By: Gary Zeitounalian, Psychosocial Field Officer, International Medical Corps Lebanon
International Medical Corps began operating in Lebanon during war in the summer of 2006 and played an integral role in providing relief to conflict-affected populations. The organization remained in Lebanon following the August ceasefire to assist in reconstruction efforts and implement a diverse set of development initiatives, ranging from primary health care (PHC) and mental health activities to education, livelihoods development, gender-based violence response and water/sanitation programs. In 2008, International Medical Corps began integrating mental health into PHC programs in order to promote a community-based mental health system that aims to benefit all individuals.
To the general public in Lebanon, mental health and the need to seek treatment from a mental health specialist are hampered by stigma and misconceptions. Most view mental health disorders as stemming from “the evil eye,” curses, bad luck, or stress. Like most Mediterranean cultures, the Lebanese usually express their emotional concerns through somatic or physical complaints, because they are more socially acceptable. As a result, mental health issues are often displayed and described as being symptoms like a stomach ache, body pains, or a migraine. Therefore, affected individuals are more likely to visit their family doctor to seek treatment for their mental health issues. The family doctor or general practitioner (GP), being unaware of the true cause of the individual’s complaints, might prescribe medication, while the patient’s underlying mental health needs are left unaddressed. As GPs are often the first line of treatment, International Medical Corps focuses on the important role they play in addressing mental health issues. The organization educates them on mental health issues and their effect physical health. International Medical Corps developed the mental health training program for PHC providers in order to educate them about detecting, diagnosing, and treating mild-to-moderate cases. GPs were recruited from International Medical Corps-supported clinics and originated from all regions of Lebanon, with the majority from the Beirut Southern Suburbs. The clinics and centers where International Medical Corps-trained GPs work provide health-related services to both Iraqi refugees residing in those areas, as well as individuals from the host population.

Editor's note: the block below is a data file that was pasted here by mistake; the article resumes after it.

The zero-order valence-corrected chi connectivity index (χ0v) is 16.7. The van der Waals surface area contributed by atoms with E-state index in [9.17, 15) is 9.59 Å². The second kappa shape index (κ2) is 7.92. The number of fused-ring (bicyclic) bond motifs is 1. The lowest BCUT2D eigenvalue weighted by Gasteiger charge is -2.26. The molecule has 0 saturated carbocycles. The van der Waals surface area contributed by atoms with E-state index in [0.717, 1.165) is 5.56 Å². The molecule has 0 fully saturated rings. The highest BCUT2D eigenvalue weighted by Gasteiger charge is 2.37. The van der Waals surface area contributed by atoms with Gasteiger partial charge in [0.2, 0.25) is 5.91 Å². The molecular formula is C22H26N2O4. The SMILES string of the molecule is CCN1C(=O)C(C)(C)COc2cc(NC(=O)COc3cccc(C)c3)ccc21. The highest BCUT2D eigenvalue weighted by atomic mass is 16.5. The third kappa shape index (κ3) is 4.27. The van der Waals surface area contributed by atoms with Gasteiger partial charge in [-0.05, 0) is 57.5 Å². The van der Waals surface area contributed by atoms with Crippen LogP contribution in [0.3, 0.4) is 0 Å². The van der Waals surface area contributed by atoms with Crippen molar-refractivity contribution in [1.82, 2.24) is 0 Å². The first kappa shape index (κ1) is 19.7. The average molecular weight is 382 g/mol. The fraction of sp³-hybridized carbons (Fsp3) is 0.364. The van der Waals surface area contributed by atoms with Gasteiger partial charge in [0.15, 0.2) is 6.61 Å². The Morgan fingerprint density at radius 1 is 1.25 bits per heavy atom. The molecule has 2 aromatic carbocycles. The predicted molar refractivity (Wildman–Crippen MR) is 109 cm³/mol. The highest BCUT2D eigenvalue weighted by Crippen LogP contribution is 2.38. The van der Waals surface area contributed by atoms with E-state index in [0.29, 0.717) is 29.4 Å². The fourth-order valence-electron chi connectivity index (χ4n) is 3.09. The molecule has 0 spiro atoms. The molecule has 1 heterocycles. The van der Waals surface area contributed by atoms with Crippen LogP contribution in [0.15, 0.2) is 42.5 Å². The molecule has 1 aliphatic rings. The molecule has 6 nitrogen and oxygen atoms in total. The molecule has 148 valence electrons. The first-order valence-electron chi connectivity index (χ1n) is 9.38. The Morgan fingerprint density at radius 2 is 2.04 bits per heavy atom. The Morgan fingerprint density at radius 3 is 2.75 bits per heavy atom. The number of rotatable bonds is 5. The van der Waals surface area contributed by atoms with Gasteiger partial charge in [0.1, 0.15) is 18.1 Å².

Since 2008, International Medical Corps has implemented four rounds of trainings consisting of 12 days of theoretical training, followed by a minimum of three on-the-job (OTJ) supervised clinic sessions. The theoretical training days consisted of presentations regarding the most common mental health disorders that are seen by GPs, including: depression, psychosomatic disorders (also known as somatoform disorders), substance and alcohol abuse, and anxiety. The trainings were facilitated by mental health specialists and the training material reviewed by the Lebanese Psychiatric Society and approved by the Order of Physicians. In the third round of training, GPs were awarded Continuing Medical Education (CME) credits for participating. International Medical Corps, in compliance with the InterAgency Standing Committee (IASC) guidelines, believes that no theoretical training is complete without OTJ supervision. The OTJ required the participants to be supervised by a psychiatrist in order to assess whether the skills of communicating, building rapport with patients, proper diagnosing, treatment, and referral were being understood and implemented.